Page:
WE ARE A MAGAZINE ABOUT LAW AND JUSTICE | AND THE DIFFERENCE BETWEEN THE TWO
May 21 2024
WE ARE A MAGAZINE ABOUT LAW AND JUSTICE | AND THE DIFFERENCE BETWEEN THE TWO
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PROOF launch: CCRC to reopen more than 5,000 cases

PROOF launch: CCRC to reopen more than 5,000 cases

The miscarriage of justice watchdog is considering reopening the cases of almost 5,500 people convicted of murder or rape whose applications the group had previously turned down. The Criminal Cases Review Commission (CCRC) is currently the subject of two separate reviews following the furore over of the quashing of the conviction of Andrew Malkinson and subsequent revelations about its failure to investigate the case – one instigated by the CCRC itself headed by Chris Henley KC and one launched by the justice secretary Alex Chalk and headed by judge Sara Munro KC. 

According to the CCRC, the new trawl could lead to ‘potentially several dozen’ cases being retested as a result of developments in DNA techniques. In 2012 and 2020, the watchdog rejected applications from Malkinson who spent over 17 years wrongly imprisoned for rape and was finally exonerated last summer. The Justice Gap reported that a 2013 internal report showed the CCRC failed to commission DNA tests which could have cleared Victor Nealon (whose case has featured widely in the Justice Gap) a decade sooner. That review also called for the CCRC to identify similar cases where DNA opportunities might have been missed.

This evening there is the launch of a new issue of Justice Gap’s PROOF magazine in the House of Commons chaired by Barry Sheerman MP. The issue focuses on miscarriages of justice in the wake of the Andrew Malkinson and the Post Office Horizon scandals. It features an interview with Andrew Malkison by the Guardian’s Emily Dugan.  In today’s Guardian, Malkinson’s solicitor Emily Bolton, at APPEAL, tells Dugan the CCRC’s announcement amounts to ‘a stunning admission that after missing DNA testing opportunities in Andrew Malkinson’s case, the CCRC may also have denied justice to hundreds of other innocent people’.


PROOF features a report on a CCRC roundtable event organised by the Future Justice Project comprising leading lawyers and academics who campaigned for or else worked for the CCRC in its early days. The event was chaired by the former CCRC commissioner David Jessel. Jessel presented both the BBC’s pioneering investigative programme Rough Justice and Channel Four’s Trial & Error before joining the commission for a decade in 2000.

‘What we need to do is find out whether Andrew Malkinson was an outlier,’ he said. ‘Mistakes happen, we all know that. That’s why we’re in the miscarriage of justice business – with the best will in the world, things slip through the net; but how much of what happened was the inevitable outcome of the system as it is now?’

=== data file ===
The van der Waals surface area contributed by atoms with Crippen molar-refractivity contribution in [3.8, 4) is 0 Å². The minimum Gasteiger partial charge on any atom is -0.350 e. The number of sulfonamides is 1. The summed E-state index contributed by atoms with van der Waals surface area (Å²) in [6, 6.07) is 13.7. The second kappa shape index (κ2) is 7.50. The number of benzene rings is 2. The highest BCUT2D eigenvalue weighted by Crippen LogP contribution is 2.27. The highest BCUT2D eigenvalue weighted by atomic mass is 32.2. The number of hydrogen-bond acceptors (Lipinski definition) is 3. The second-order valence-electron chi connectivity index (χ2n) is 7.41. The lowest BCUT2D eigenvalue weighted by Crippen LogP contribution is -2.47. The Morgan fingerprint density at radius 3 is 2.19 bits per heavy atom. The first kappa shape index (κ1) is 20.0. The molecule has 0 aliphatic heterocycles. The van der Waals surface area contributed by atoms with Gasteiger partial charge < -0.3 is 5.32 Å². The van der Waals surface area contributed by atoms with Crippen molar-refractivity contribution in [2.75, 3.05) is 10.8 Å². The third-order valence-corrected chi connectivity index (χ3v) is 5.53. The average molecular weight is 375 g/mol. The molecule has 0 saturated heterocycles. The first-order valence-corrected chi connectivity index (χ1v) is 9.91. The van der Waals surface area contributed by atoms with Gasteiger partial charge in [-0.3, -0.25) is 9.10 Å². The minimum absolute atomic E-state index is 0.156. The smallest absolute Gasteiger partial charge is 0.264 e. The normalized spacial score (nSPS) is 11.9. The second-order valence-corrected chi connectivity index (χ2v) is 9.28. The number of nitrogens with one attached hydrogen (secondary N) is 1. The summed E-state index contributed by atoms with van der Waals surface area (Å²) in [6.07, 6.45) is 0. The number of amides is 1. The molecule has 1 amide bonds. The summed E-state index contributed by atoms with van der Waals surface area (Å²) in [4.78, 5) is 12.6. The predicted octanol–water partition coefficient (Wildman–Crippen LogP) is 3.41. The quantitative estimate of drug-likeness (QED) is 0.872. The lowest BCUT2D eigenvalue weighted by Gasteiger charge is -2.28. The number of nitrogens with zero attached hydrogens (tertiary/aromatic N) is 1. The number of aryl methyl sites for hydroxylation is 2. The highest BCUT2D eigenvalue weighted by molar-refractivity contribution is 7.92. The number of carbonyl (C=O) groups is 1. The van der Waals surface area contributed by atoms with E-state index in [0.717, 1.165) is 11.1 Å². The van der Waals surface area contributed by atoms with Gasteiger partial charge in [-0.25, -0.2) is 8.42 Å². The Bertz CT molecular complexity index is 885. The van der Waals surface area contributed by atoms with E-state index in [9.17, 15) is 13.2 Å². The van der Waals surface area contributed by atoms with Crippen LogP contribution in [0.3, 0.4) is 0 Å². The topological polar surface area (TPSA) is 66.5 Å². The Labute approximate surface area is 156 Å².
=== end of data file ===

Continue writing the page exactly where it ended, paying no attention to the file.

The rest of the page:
The magazine features an analysis of CCRC referrals over the last eight years by the academic Stephen Heaton. ‘Referrals in relation to a conviction in the Crown Court are actually quite a small number. Quite rare one might say. I was also very surprised to see just how few  have been successful.’

The CCRC now says it it is analysing closed cases involving murder or rape where the conviction was before the beginning of 2016 to ‘pinpoint those where advances in DNA technology could now help identify an offender’. According to the commission, DNA laboratories in the UK moved to using a technique called DNA-17 in July 2014 which is ‘arguably more sensitive than older types of DNA profiling’. ‘Old samples, degraded samples or samples which contain only a very small amount of cellular material are more likely to yield useful results using this testing method,’ the group says.

Of the more than 5,000 people convicted of murder or rape identified, the CCRC says that most ‘will not move into a second phase of the project because they are ones where the identity of the offender is not challenged, including cases in which someone convicted of murder argues the killing was in self-defence, or rape cases in which the person convicted argues that sex was consensual’.

According to the commission, initial work which the group says started in August last year (i.e., the month after Malkinson’s conviction was quashed) suggests that ‘about a quarter of cases’ will move to the second phase of the project with ‘potentially several dozen ultimately being subject to new testing’.

It is not certain that this project will result in any applications which have previously been turned down being referred to the Court of Appeal, and convictions potentially quashed.

‘The CCRC has been in operation for more than 27 years and scientific advances mean that there may be fresh forensic opportunities in cases that we last reviewed several years ago,’ a spokesperson said. ‘This trawl is a significant task and is the first undertaken by us on this scale. It could take considerable time, requiring us to have substantial additional resources so we can balance this important work with our existing case reviews.’ The group is calling on the Ministry of Justice for additional funding to complete its work.